A better understanding of fibrinolysis has led to the development of new agents. This includes methods to enhance endogenous fibrinolysis that include inhibitors of type 1 plasminogen activator (PAI-1), urokinase plasminogen activator (u-PA), TAFIa, or activated factor XIII (factor XIIIa). New fibrinolytic agents include alfi meprase, V10153, plasmin and desmoteplase.7
Innovations in ACCP's 9th Edition of 'Antithrombotic Therapy and Prevention of Thrombosis'
ACCP guidelines contain evidence-based information that has been graded to enhance the quality and relevance of recommendations. Major innovations include:
- Unconflicted methodologists as topic editors. Conflicted experts did not participate in final process of making recommendations.
- Many evidence profile and summary of finding tables.
- New insights into evidence (asymptomatic thrombosis, aspirin).
- Quantitative specification of values and preferences based on systematic review of relevant evidence and formal preference rating exercise.
- Article addressing diagnosis of DVT.1
Donna D. Castellone is clinical science manager, Roche Diagnostics.
- D. Gutterman., D. Zelman Lewis, S., Guyatt, GH., Akl, EA., Crowther, M, Schünemann, HJ., Guttermann, DD, Introduction to the Ninth Edition: Antithrombotic Therapy and Prevention of Thrombosis, 9th ed: American College of Chest Physicians Evidence-Based Clinical Practice Guidelines.Chest 2012;141; 48S-52S
- Gordon, G., Gutterman, D., Baumann, MH., Addrizo-Harris, D., Hylek, EM., Philips, B., Raskob, G., Lewis, SZ., Hshuemann, H., Grading Strength of Recommendations and Quality of Evidence in Clinical Guidelines, Chest, 129: 2006, 1174-181.
- Eikelboom , JW., Hirsh, J., Spencer, FA, Baglin , TP ,Weitz, J , Antiplatelet Drugs Antithrombotic Therapy and Prevention of Thrombosis, 9th ed: American College of Chest Physicians Evidence-Based Clinical Practice Guidelines, CHEST 2012; 141(2)(Suppl):e89S-e119S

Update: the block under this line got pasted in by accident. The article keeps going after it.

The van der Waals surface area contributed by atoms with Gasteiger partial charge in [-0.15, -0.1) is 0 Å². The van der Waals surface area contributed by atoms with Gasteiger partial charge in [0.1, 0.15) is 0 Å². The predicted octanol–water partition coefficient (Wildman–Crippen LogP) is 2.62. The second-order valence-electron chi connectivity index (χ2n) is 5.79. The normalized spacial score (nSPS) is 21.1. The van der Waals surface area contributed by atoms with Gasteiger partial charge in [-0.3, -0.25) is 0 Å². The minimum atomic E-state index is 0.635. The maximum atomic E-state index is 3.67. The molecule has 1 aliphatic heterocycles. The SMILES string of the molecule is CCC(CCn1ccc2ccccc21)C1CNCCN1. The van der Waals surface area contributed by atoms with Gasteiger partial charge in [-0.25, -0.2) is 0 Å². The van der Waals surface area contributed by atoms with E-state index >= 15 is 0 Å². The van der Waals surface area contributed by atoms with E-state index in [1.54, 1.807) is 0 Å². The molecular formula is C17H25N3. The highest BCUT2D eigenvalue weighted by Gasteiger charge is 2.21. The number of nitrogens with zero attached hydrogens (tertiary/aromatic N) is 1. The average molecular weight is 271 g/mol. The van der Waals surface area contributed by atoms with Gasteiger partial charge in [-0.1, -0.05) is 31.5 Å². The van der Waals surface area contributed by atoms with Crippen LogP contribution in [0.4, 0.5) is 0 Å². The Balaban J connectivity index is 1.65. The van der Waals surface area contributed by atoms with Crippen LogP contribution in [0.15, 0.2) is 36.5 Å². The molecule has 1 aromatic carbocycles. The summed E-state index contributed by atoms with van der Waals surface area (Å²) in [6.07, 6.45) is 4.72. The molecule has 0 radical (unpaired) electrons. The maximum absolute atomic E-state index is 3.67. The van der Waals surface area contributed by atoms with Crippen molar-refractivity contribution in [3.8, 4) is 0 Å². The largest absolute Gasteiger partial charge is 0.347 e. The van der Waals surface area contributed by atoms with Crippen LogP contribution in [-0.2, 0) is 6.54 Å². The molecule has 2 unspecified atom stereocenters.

- Guyatt,GH, Akl, EA, Crowther, M., Gutterman, DD., Schuünemann, HJ., Executive Summary : AntithromboticTherapy and Prevention of Thrombosis, 9th Clinical Practice Guidelines ed: American College of Chest Physicians Evidence-Based Clinical Practice Guidelines, Chest 2012;141;7S-47S
- Hylek, EM, Palareti, G., Ageno, W., Gallus, AS, Wittkowsky,A, Crowther, M., Oral Anticoagulant Therapy: Antithrombotic Evidence-Based Clinical Practice Guidelines: American College of Chest Physicians Therapy and Prevention of Thrombosis, 9th edChest 2012;141;e44S-e88S.
- Prabulos, A, Vandvik, PO., Bates, SM., Greer, IA.,,Middeldorp,S., Veenstra, DL., VTE, Thrombophilia, Antithrombotic Therapy, and Pregnancy: Antithrombotic Therapy and Prevention of Thrombosis, 9th ed: American College of Chest Physicians Evidence-Based Clinical Practice Guidelines, Chest 2012;141;e691S-e736S
- Weitz, JI., Eikelboom , JW., Samama., MM New Antithrombotic Drugs Antithrombotic Therapy and Prevention of Thrombosis, 9th ed: American College of Chest Physicians Evidence-Based Clinical Practice Guidelines, Chest 2012;141;e120S-e151S